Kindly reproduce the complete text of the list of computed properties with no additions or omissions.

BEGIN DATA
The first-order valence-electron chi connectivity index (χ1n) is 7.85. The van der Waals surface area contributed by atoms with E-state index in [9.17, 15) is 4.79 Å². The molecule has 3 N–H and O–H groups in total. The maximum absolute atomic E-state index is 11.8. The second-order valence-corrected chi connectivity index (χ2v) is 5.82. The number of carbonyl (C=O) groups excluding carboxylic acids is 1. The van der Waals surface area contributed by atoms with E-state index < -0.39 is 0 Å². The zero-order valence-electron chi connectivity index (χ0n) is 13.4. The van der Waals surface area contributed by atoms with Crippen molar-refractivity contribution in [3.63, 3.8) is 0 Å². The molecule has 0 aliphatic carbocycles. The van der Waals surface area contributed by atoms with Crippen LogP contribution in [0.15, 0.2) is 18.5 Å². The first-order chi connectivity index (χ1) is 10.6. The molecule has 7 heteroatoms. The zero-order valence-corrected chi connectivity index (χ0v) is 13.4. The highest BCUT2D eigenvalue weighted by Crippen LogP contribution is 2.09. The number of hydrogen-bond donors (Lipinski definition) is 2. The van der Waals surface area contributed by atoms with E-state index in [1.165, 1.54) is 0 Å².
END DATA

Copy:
The first-order valence-electron chi connectivity index (χ1n) is 7.85. The van der Waals surface area contributed by atoms with E-state index in [9.17, 15) is 4.79 Å². The molecule has 3 N–H and O–H groups in total. The maximum absolute atomic E-state index is 11.8. The second-order valence-corrected chi connectivity index (χ2v) is 5.82. The number of carbonyl (C=O) groups excluding carboxylic acids is 1. The van der Waals surface area contributed by atoms with E-state index < -0.39 is 0 Å². The zero-order valence-electron chi connectivity index (χ0n) is 13.4. The van der Waals surface area contributed by atoms with Crippen molar-refractivity contribution in [3.63, 3.8) is 0 Å². The molecule has 0 aliphatic carbocycles. The van der Waals surface area contributed by atoms with Crippen LogP contribution in [0.15, 0.2) is 18.5 Å². The first-order chi connectivity index (χ1) is 10.6. The molecule has 7 heteroatoms. The zero-order valence-corrected chi connectivity index (χ0v) is 13.4. The highest BCUT2D eigenvalue weighted by Crippen LogP contribution is 2.09. The number of hydrogen-bond donors (Lipinski definition) is 2. The van der Waals surface area contributed by atoms with E-state index in [1.165, 1.54) is 0 Å².